The view from interstate 10...


If you've ever driven this way on Interstate 10 out east of Tucson, you've seen it. And wondered about it, the wide and desolate bowl of sand and waves of heat off to the south of the highway just before you get to Willcox. It's called the Willcox Playa and it can be seen from just about any road you travel in this area...a bleak place...a place where forgotten tracks head off to forgotten destinations...dust devils slither along through midday heat...a place where it is forbidden to go.

Bob Coder is a retired biology teacher and has studied the Playa for years. "The military used it as a bombing range and, of course, they would fly over with 50 caliber machine guns and tracers streaming down on targets to sharpen their skills. Lots of 50 caliber bullets out there that have not exploded.
It looks like we are out in the playa itself, but we are actually at the north end just off a county road. Any farther, though, and we'd be beyond the military signs that say "don't go."
Summer rains bring great patches of standing water to the dry lake and even though it looks dead out there...
"It's just alive with lots and lots of insect life that has provided lots of study material for students over the years for grad students from Penn state, Arizona State.."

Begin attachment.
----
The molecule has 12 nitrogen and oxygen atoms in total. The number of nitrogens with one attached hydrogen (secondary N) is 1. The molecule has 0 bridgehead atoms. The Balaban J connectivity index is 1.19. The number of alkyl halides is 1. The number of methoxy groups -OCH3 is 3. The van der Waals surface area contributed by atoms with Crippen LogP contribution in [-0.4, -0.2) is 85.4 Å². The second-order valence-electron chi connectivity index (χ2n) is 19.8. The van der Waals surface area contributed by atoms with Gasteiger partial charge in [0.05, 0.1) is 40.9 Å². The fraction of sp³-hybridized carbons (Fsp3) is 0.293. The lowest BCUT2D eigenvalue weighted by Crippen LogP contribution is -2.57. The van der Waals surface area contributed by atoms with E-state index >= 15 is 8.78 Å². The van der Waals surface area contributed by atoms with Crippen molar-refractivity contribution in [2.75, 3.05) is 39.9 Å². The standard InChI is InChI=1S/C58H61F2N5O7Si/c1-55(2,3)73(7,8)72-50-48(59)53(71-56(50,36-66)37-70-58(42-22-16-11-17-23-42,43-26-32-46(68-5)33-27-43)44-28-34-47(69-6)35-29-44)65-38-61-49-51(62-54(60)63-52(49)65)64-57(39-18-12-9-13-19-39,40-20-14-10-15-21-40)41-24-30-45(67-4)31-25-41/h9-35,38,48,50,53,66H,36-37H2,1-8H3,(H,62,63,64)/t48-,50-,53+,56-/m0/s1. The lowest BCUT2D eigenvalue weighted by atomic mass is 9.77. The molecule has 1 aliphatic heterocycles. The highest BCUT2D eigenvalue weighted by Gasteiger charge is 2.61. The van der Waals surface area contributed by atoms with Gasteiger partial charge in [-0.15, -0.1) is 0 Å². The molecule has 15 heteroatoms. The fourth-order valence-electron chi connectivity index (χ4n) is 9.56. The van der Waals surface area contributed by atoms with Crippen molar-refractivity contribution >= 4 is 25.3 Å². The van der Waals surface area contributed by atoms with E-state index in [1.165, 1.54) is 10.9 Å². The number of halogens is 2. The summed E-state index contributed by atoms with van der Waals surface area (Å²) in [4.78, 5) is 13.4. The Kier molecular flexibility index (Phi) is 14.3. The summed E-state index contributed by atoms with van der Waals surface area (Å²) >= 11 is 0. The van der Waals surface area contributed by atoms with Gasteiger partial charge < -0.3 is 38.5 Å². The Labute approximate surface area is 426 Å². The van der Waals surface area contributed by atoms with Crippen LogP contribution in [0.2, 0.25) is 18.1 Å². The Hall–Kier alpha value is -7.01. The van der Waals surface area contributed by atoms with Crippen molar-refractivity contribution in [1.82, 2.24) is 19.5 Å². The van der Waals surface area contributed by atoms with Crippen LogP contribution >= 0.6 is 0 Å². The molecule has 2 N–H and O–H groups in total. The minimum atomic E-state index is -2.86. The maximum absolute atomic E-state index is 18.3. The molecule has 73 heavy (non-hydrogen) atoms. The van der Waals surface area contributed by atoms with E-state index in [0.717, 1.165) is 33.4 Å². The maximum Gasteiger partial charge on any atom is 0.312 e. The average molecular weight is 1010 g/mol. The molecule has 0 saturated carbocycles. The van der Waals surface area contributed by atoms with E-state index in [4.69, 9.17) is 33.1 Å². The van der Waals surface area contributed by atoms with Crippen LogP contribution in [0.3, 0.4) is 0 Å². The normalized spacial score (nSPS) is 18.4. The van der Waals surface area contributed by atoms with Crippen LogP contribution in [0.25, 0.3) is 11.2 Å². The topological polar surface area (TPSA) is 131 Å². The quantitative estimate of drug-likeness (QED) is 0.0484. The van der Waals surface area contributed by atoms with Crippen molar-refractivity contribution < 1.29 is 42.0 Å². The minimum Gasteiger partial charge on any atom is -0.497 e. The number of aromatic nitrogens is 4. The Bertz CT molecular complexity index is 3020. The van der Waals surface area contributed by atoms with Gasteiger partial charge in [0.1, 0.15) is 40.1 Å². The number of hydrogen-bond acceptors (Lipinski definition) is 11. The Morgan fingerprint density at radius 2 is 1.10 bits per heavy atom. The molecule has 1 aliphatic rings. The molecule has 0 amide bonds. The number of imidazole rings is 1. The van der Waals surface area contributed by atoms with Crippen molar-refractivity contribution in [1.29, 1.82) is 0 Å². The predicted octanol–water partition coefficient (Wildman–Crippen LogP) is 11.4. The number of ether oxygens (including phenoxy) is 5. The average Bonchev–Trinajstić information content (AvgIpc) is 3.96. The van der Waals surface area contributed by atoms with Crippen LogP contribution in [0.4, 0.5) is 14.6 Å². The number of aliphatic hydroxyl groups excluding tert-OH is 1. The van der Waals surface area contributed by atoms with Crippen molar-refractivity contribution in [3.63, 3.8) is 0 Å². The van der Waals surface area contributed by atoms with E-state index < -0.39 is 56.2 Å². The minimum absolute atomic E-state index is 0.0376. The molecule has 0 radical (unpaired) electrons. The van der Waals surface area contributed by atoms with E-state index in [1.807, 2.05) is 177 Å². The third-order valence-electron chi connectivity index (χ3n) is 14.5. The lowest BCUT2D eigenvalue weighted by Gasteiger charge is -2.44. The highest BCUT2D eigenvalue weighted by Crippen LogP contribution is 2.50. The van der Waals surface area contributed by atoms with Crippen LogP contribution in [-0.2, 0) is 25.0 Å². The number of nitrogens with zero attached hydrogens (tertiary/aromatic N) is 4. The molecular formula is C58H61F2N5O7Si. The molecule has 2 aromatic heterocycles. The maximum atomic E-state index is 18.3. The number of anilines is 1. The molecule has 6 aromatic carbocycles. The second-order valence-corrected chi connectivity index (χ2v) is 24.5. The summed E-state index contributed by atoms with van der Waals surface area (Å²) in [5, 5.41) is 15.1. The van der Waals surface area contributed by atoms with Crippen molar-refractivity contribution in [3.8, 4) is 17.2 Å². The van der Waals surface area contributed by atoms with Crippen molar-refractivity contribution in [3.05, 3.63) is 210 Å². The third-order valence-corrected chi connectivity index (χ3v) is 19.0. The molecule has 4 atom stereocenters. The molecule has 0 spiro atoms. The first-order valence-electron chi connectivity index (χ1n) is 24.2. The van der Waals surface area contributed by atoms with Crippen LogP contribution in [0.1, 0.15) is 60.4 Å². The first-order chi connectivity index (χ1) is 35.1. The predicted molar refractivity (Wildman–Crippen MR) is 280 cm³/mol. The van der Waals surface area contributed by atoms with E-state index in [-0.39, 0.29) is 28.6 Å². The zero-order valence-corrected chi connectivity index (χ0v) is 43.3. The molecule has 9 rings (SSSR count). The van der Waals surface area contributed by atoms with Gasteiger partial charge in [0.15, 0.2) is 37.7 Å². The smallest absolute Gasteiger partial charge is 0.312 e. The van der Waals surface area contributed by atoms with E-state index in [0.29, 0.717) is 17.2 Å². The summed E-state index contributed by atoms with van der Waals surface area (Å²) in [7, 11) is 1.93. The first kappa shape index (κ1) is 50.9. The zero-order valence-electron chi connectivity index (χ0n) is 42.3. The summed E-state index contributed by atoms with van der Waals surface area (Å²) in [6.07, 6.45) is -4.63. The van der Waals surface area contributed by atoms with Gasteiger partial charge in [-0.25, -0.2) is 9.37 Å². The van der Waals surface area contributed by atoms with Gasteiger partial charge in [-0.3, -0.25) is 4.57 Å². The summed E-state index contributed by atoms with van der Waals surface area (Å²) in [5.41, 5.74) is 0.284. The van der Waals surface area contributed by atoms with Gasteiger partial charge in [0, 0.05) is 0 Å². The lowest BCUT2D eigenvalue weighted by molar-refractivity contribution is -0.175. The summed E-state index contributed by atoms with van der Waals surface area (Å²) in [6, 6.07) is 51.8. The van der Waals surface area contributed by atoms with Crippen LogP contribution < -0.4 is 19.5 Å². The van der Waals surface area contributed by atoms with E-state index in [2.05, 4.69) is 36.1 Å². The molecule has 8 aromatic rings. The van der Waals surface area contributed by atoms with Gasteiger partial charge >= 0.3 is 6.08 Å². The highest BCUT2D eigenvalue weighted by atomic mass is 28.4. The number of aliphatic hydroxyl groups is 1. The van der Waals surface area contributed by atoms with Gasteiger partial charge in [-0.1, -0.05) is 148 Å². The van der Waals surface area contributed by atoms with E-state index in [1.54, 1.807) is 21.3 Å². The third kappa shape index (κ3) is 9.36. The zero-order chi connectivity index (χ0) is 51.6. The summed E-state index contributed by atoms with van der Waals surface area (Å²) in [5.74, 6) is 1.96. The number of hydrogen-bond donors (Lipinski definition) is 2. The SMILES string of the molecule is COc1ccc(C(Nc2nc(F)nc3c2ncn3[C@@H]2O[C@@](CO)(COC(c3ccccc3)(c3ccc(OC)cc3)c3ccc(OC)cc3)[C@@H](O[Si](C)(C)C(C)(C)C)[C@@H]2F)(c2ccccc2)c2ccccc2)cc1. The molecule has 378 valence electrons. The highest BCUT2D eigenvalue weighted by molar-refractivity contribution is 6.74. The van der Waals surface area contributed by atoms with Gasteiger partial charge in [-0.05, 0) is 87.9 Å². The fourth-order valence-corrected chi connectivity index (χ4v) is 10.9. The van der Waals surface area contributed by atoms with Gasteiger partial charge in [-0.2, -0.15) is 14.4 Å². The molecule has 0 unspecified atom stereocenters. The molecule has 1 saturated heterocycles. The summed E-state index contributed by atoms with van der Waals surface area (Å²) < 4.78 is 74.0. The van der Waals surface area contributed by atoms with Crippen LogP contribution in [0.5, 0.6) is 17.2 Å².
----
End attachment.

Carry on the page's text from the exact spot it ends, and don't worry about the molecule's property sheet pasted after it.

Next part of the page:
Every winter the playa lures tens of thousands of Sandhill Cranes that migrate in from Canada and Siberia. Heavy, graceful birds with seven-foot wing spans that spend their nights on the playa...and their days out in the stubble of harvested corn fields. Their first flights in early morning light can involve groups of 10,000 birds! The Willcox Playa, a veritable play ground of little, tiny creatures, even a couple of species of tiny shrimp that can lie dormant for decades, then come to life after a rain.
Surprising in a land that seems so inhospitable, a land where winds can howl 60 mph for hours on end and then...dawns that break cold and clear and full of life, in a place you'd swear was lifeless.


You CANNOT go out onto the Willcox Playa. It is controlled by the military. It is dangerous, many unexploded shells and various ammunition. After 50 years, some of it may not be dangerous, but some is extremely unstable, say military authorities.
But to see the sandhill cranes, which is really a sight worth seeing, contact the Willcox Chamber of Commerce about the annual WINGS OVER WILLCOX, January 18-20, 2002. Tours ranging from $20 to $40 can be arranged, but think about making reservations now because this is a very popular event. Their number: 520-384-2272 or 800-200-2272

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